New GAAP Disclosures—your liquidity up close and personal
Joan M. Renner, CPA, CGMA, Director 501(c)(fit!)
Have you seen that TV commercial where the friendly neighbor delivers a home baked pie to the new family on the block, just to get a peek inside the front door? Inquiring minds want to know.
You may be feeling like that new neighbor as you apply the new nonprofit liquidity disclosures. They’re making you reveal more details about your assets and operations.
But think of it this way, the new disclosures focus on what inquiring donors and grantors want to know—can your nonprofit stay afloat for the long haul?
Today’s nonprofit sector is powerful–5 percent of the GDP. Donors contribute more than $350 billion to more than 1.5 million nonprofits every year. * With strength like that, why are financial statement users interested in financial sustainability?
If you read our FIT! TIPS, you already know why. We’ve seen unfortunate stories of nonprofits that closed their doors. See What you don’t know can hurt you, for more details about Federation Employment Guidance Services that declared bankruptcy after 85 years.
At our financial leadership seminar last Fall, one participant told us about a nonprofit closure she experienced first-hand.
These troubled nonprofits were often human service agencies that provided government-funded social service programs that didn’t support enough of the overhead costs. Without sufficient non-grant support, these organizations didn’t have the financial reporting resources to see where they stood. ** Basically, everyone was blindsided.
It’s that “blindsided” part that has driven these new liquidity disclosures. Donors, members, grantors and other financial statement users want to assess your financial preparedness to stay afloat and your plans for staying that way.
The new standard requires you to disclose information about your liquidity policy, basically your cash management policy. You’ll need to be prepared to disclose how you manage your cash and investments to address current needs, as well as how you preserve board designations and donor restrictions.
There’s another dimension of the new liquidity disclosures. You’ll need a footnote that lists all your financial assets available within the next year to pay general obligations due within the next year. Basically, it’s your cash, investments and receivables balances, that are current and not subject to restrictions and board designations. There can also be other items to consider, but constructing the footnote might be the easy part.
What if this footnote disclosed that all of an organization’s assets were earmarked by restrictions and board designations? What if it disclosed that some of the restricted net assets had already been spent? Finance committees and Boards may have some heated discussions about what this says about the organization’s financial preparedness and how it looks in the footnotes. Good thing you’re starting early.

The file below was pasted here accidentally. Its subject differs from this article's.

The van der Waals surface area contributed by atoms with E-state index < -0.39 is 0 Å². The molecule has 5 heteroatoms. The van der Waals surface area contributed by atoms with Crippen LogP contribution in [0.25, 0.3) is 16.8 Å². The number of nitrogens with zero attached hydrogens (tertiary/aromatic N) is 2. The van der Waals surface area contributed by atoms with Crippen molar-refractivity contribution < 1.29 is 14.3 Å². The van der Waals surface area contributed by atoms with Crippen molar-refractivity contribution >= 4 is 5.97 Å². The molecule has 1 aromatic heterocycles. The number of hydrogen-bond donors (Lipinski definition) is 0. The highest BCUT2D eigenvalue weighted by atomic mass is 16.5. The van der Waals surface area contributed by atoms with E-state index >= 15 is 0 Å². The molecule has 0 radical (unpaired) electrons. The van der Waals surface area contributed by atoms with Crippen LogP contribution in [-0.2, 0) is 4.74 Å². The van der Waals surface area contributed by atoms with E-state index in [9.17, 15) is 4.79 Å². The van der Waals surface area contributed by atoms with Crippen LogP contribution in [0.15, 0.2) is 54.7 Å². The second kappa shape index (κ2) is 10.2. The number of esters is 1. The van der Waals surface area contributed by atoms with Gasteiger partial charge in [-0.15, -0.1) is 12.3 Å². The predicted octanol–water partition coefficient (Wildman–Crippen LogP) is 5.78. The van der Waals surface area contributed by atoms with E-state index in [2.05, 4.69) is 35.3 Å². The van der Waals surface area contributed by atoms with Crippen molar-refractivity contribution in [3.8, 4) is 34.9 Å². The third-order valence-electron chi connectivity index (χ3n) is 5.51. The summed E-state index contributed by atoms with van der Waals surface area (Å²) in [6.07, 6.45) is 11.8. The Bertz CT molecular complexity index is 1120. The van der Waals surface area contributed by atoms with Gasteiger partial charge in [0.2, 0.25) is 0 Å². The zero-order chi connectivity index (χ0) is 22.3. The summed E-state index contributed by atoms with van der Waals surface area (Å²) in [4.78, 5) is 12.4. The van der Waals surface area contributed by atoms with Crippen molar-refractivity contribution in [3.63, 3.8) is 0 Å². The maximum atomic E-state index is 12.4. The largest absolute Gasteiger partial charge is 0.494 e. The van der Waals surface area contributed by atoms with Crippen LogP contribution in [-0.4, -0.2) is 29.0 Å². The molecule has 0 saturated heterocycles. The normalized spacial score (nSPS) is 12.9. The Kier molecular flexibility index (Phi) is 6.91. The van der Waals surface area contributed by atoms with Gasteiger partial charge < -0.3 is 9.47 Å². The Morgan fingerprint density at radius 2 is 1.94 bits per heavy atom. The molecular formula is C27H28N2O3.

What can we learn?
Now is a good time to start thinking about how you’ll describe your liquidity policy. Discuss it with your accountant, your finance committee and your Board so you’re ready to make the required disclosure.
Now is a good time to preview your assets available disclosure using current numbers. Ask your accountant to draft the note for you and discuss it with your finance committee and your Board so you’re ready to make the required disclosure.
The new accounting standard for nonprofit financial statements is Accounting Standards Update (ASU) 2016-14, Presentation of Financial Statements for Not-for-Profit Entities. Its accounting and disclosure changes include: Restricted funds, board-designated funds, endowments, functional expense reporting, statement of cash flows, investment income and expenses, cash management policies and liquidity.
If you’re the accountant charged with implementing the new standard, consider joining us for a detailed look at our live one-day seminar on May 18, 2018 in Alexandria, VA, Financial Intensive Training on the New Financial Reporting GAAP—Remodel Your Financials—an in-depth look.
If you’re new to nonprofit finances, this is a great time for nonprofit managers and emerging leaders to become familiar with the new nonprofit financial statements right from the beginning. We’re including the basics in the Remodeling Your Financials session of our live 2-day seminar, Financial Leadership Training for Emerging Nonprofit Professionals.
Read more FIT! TIPS.
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*Yes, it’s true per GuideStar’s Nine Things You Might Not Know about U.S. Nonprofits, November 2015.
**Per the Human Services Council, New York Nonprofits in the Aftermath of FEGS: A Call to Action, February 2016.
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